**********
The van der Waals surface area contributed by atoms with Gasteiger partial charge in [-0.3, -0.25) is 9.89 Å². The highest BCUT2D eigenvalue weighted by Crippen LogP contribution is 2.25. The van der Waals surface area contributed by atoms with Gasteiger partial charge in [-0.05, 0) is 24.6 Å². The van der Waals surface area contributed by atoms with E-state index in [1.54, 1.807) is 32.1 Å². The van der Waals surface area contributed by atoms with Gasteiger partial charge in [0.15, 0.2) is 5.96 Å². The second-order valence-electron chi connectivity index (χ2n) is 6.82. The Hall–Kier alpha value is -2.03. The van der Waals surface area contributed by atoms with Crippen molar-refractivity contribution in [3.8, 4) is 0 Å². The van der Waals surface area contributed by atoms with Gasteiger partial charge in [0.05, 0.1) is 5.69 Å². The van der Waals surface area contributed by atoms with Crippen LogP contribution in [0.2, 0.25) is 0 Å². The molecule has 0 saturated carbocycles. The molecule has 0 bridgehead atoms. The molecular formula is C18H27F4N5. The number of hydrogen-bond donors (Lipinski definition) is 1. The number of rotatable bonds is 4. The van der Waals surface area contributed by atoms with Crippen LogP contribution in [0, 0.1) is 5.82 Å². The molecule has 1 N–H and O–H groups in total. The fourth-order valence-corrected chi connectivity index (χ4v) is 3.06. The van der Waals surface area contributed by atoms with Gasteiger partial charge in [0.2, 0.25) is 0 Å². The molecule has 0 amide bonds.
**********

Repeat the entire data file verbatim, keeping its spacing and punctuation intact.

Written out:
The van der Waals surface area contributed by atoms with Gasteiger partial charge in [-0.3, -0.25) is 9.89 Å². The highest BCUT2D eigenvalue weighted by Crippen LogP contribution is 2.25. The van der Waals surface area contributed by atoms with Gasteiger partial charge in [-0.05, 0) is 24.6 Å². The van der Waals surface area contributed by atoms with E-state index in [1.54, 1.807) is 32.1 Å². The van der Waals surface area contributed by atoms with Gasteiger partial charge in [0.15, 0.2) is 5.96 Å². The second-order valence-electron chi connectivity index (χ2n) is 6.82. The Hall–Kier alpha value is -2.03. The van der Waals surface area contributed by atoms with Crippen molar-refractivity contribution in [3.8, 4) is 0 Å². The van der Waals surface area contributed by atoms with Gasteiger partial charge in [0.05, 0.1) is 5.69 Å². The van der Waals surface area contributed by atoms with Crippen LogP contribution in [0.2, 0.25) is 0 Å². The molecule has 0 saturated carbocycles. The molecule has 0 bridgehead atoms. The molecular formula is C18H27F4N5. The number of hydrogen-bond donors (Lipinski definition) is 1. The number of rotatable bonds is 4. The van der Waals surface area contributed by atoms with Crippen LogP contribution in [0, 0.1) is 5.82 Å². The molecule has 1 N–H and O–H groups in total. The fourth-order valence-corrected chi connectivity index (χ4v) is 3.06. The van der Waals surface area contributed by atoms with Gasteiger partial charge in [0.2, 0.25) is 0 Å². The molecule has 0 amide bonds.